Once solutions have been agreed upon, be sure to clarify what action steps are needed and which team members are responsible for implementation. Insights and decisions that emerge belong to the team and not the facilitator. To reinforce this, ask for a volunteer to disseminate relevant retro information after the meeting, preferably by posting it where the team will organically interact with it throughout the week.

 

5. Pay attention to what is alive

This concept involves being aware of and engaging with the energy in the room. The first part of a retro is a discovery process meant to explore what’s going on with the team that week. Gathering this information lets a team be Agile by making decisions based on real-time, accurate data.

There are many great techniques for gathering information about the team’s mindset. You might begin the retro with a temperature check or run an activity such as Mad, Sad, Glad. I like to listen for “beats” in the conversation: I’ll silently count to 10 after making a comment to see if anyone responds. If they don’t, or if there is a noticeable silence at any point during the meeting, it’s usually an indicator to proceed to a new topic.

 

6. Capture feelings data, not just facts and observations

Frustrations, hurt feelings and miscommunication are unavoidable when people work as a group. Left unaddressed, these issues can kill morale and tank productivity. Retros are a great way to build and restore trust and creates a space for people to be heard.

To accomplish this, retros operate under the principle of charity: You assume everyone on the team was doing the best they could and wants the project to be successful. Retros are not about assigning blame or finding fault; they’re about checking the team’s progress and mindset. If things got off track, a retro is a designated space to analyze what happened.

During that examination, it’s helpful to recall not just events themselves, but also how people felt about them. Armed with this information, your team can create an action plan to move the project forward while addressing pain points. This human-centric approach to project planning generates and maintains goodwill, resulting in happier people, healthier teams and higher-quality project results.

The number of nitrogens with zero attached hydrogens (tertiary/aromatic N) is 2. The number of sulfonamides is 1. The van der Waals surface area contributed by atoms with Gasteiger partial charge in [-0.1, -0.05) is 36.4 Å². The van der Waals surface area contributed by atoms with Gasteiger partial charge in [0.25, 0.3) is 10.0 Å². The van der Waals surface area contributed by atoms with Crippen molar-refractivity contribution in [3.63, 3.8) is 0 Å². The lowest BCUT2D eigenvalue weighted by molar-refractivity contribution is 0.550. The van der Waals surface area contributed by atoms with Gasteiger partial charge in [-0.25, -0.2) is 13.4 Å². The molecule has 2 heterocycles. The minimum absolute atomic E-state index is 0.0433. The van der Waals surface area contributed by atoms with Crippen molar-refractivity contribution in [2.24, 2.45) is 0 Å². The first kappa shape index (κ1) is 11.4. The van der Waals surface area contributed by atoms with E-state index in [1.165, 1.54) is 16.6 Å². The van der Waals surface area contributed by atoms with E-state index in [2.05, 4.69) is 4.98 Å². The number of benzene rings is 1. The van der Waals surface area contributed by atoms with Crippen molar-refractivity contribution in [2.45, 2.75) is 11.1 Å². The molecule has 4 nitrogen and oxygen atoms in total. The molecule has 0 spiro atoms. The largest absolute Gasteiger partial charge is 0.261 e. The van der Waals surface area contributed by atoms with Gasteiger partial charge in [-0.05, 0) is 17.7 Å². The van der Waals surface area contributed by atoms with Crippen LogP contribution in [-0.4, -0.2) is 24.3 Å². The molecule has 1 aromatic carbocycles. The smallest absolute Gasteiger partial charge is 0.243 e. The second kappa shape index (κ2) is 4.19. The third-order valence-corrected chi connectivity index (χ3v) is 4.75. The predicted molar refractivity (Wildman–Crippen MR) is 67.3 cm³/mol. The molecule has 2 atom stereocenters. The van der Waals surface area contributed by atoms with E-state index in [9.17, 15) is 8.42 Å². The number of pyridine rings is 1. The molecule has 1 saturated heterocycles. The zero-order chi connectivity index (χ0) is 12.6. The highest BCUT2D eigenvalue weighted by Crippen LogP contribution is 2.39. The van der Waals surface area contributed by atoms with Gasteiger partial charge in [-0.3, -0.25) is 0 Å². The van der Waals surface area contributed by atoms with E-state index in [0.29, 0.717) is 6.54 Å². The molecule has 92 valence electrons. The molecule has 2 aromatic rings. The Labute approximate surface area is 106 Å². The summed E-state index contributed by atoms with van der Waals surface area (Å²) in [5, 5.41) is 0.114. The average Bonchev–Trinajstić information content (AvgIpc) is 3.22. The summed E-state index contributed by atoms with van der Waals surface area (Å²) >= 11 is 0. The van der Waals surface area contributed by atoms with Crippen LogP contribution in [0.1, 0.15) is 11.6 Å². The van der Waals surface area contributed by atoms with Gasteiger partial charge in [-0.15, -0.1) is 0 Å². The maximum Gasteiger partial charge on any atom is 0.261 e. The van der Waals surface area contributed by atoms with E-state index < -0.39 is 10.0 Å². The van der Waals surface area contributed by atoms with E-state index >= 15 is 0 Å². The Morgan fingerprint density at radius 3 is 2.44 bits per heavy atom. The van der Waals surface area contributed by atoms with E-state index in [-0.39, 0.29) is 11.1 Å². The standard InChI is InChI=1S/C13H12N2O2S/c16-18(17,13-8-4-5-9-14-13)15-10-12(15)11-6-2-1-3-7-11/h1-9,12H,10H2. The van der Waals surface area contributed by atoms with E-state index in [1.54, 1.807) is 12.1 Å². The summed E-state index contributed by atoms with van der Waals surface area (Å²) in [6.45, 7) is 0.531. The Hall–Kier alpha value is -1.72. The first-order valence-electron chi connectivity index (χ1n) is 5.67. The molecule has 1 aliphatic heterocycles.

7. Be curious, not judgmental

The best solutions are developed collaboratively with a complete perspective from everyone on the team. There are many techniques a skilled facilitator can draw on to ensure everyone feels safe speaking up and that all viewpoints offered are heard. One of my favorites is verbal mirroring, or restating what a person has just said back to the group. Use phrases like “So what you’re saying is…” or “I hear (insert team member’s name) saying…”

Another tip is to capture all of your brainstorming data before you begin critiquing it. Record all brainstorming phase ideas exactly as the speaker offered them and without commentary. Don’t start discussing the results until all your data is in, and don’t reject any ideas upfront. This technique leaves room for people to speak up without fear of being shot down and keeps the creative juices flowing.

 

Better retros for better teams

Retrospective meetings are a valuable team-building and problem-solving activity with both short- and long-term benefits. If you’d like more information about retrospective facilitation and creating healthy communication spaces, I highly recommend the following:

  • Agile Retrospectives: Making Good Teams Great by Esther Derby and Diana Larsen
  • Nonviolent Communication: A Language of Life by Marshall Rosenberg

 

Carolyn Tragasz is the administrative assistant at Binary Noggin. She has a degree in liberal studies from Park University and uses her organizational communication skills to manage day-to-day logistics and facilitate team-building exercises.

Founded in 2007, Binary Noggin is a team of software engineers and architects who serve as a trusted extension of your team, helping your company succeed through collaboration. We forge customizable solutions using Agile methodologies and our mastery of Elixir, Ruby and other open source technologies. Share your ideas with us on Facebook and Twitter.